I had a phase of reading the biographies of early aviators, Charles Lindburgh, Amelia Earhart and Amy Johnson. I love the tales of their early aviation achievements, of how close they often were to death, only saved by chance, or by their own wits. But they were often driven back to the skies when their earth-bound lives failed. Amy Johnson had a difficult family life and a failed relationship, Charles Lindburgh had a child kidnapped and life was never quite the same again. In an aircraft they could block out society and challenge themselves, and travel to the ends of the globes, meet new people in far away places, land in danger or land to the cheers of adoring crowds. Despite Johnson’s and Earhart’s tragic deaths, they died doing what they loved.

In Western society today there are not so many ways to really challenge yourself. I fell in love with Robyn Davidson’s book Tracks long before it was a movie. Her lone travels with camels and dog across the centre of Australia, having learnt to train camels under harsh conditions in Alice Springs, were epic. She too was fleeing family issues, but her achievement and the freedom of that time were great. And like Bell, Earhart and Johnson she broke female stereotypes, something those around her didn’t quite know how to handle. I’m not a risk taker, but travel, living off your wits and responding to crises, taking on challenges and seeing them through – these all appeal to me – and even more when suburban-bound life disappoints or threatens to overwhelm me with the mundane. I’m inspired by those who’ve come before who forged new paths and roles where there were none. Life is short, do the things that make your eyes light up.

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Rediscovering awe in Paris

Carved figurine in the Sainte-Chapelle

Towering glass kaleidoscope walls twinkle blues, reds, greens, yellows. Patterned pillars guarded at the foot by be-robed bearded figures with fanciful parasols stretch up between the stained glass panels. One wall would be magnificent, but a whole room of light filtered through rainbow stories and symbols brings the humans within to silence. Room is not an adequate word for this building, this Sainte-Chapelle.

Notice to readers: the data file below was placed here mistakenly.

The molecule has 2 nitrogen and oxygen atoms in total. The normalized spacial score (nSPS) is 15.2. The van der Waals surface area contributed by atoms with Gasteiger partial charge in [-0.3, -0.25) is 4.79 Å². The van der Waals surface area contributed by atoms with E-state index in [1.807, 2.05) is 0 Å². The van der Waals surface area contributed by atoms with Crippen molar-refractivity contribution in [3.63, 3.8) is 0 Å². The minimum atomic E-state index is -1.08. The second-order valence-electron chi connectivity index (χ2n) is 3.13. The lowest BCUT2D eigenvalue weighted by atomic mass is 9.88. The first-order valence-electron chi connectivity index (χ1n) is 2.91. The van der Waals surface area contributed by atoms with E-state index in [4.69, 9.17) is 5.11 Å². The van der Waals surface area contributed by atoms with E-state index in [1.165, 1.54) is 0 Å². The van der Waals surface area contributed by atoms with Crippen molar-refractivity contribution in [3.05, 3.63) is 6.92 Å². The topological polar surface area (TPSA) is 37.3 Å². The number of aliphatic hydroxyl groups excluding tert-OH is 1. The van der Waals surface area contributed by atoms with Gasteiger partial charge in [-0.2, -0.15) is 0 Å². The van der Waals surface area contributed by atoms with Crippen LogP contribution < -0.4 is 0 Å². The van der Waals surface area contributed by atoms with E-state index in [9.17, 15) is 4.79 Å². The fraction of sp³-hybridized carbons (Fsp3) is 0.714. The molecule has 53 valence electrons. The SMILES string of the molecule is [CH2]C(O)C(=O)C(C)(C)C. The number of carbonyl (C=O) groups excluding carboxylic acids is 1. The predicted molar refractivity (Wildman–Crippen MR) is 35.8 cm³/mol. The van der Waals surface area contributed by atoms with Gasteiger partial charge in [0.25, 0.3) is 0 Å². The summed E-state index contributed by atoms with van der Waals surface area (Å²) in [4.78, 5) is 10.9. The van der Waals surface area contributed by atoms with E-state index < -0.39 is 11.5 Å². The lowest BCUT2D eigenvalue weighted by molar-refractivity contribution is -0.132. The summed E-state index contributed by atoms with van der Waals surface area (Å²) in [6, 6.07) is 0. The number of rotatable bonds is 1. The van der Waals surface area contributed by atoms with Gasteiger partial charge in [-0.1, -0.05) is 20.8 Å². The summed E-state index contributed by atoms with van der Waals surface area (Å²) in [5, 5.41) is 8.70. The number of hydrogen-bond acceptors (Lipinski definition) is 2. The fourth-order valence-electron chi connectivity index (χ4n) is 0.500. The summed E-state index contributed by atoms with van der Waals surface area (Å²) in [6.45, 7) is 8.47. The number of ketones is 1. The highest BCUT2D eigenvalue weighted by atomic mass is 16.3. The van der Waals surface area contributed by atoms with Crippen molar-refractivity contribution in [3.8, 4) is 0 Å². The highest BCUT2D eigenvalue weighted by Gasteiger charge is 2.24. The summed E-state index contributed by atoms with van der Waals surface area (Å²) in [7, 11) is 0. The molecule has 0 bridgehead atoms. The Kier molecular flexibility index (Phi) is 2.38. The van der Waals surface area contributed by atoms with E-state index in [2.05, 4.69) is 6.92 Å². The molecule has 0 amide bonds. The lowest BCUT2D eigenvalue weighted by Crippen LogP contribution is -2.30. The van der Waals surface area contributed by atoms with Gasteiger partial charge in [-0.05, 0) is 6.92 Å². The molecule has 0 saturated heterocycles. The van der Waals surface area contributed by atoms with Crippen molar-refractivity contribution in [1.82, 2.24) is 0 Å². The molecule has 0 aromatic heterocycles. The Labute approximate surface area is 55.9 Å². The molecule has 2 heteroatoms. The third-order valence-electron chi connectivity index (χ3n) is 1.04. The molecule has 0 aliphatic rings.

How should one behave in such a room? Religious or not, the ancient art, the soaring structure, the light, leads you to sit and gaze in awe. In a knowing society, not much strikes us dumb. For a westerner, who feels (or at least feels the illusion of being) in control of their life, their destiny, it is significant to step through a carved doorway and suddenly feel dwarfed and insignificant in the scheme of things. You’re in the presence of a royal chapel that was built in the 13th century and all the gold mouldings and the rainbow light are ancient and grand. On this  Île de la Cité in the centre of Paris is this soaring, rich interior that belies its grand but grey exterior. You’ve stumbled on a treasure trove, but not a monetary one, a trove for the soul.

Of all the places in Paris that might have been brought to my mind, this is the one that has left the greatest lasting impression, ten years on from my visit. Sometimes when you travel you encounter a series of disappointments: the Mona Lisa is smaller than you imagined; the serenity of the Sistine Chapel is interrupted constantly by broadcasts instructing people to keep moving along; half the Vatican museums are mysteriously closed the only day you’re there. On the other hand, there are places you’d never dreamed about or heard about before that you discover on your adventure. These are the places that lodge in your imagination, that link to positive emotions and are recalled sometimes with a longing to return to that place and time. These are the places you can wax lyrical about given the opportunity, or the opposite: sometimes find yourself without any words to describe the spirit of a place and what it stirred in you.

Ten years ago I quit a job that had become stressful and politic-laden and took off to Europe for three months. A friend met me in Rome and we took a small group tour from Rome to Paris, through Switzerland. The tour group wasn’t all we might have hoped, but the places we saw and the stories we shared on our modern day ‘Grand Tour’ were an education. It’s hard not to feel like a cringe-worthy tourist when you’re in a group. A tourist who tramps through monuments, museums and cultures with barely a care or a context. Looking up at a vaulted vivid blue ceiling-sky storeys above you that glimmers with gold motifs you’re no longer a tourist, but a student of awe and wonder.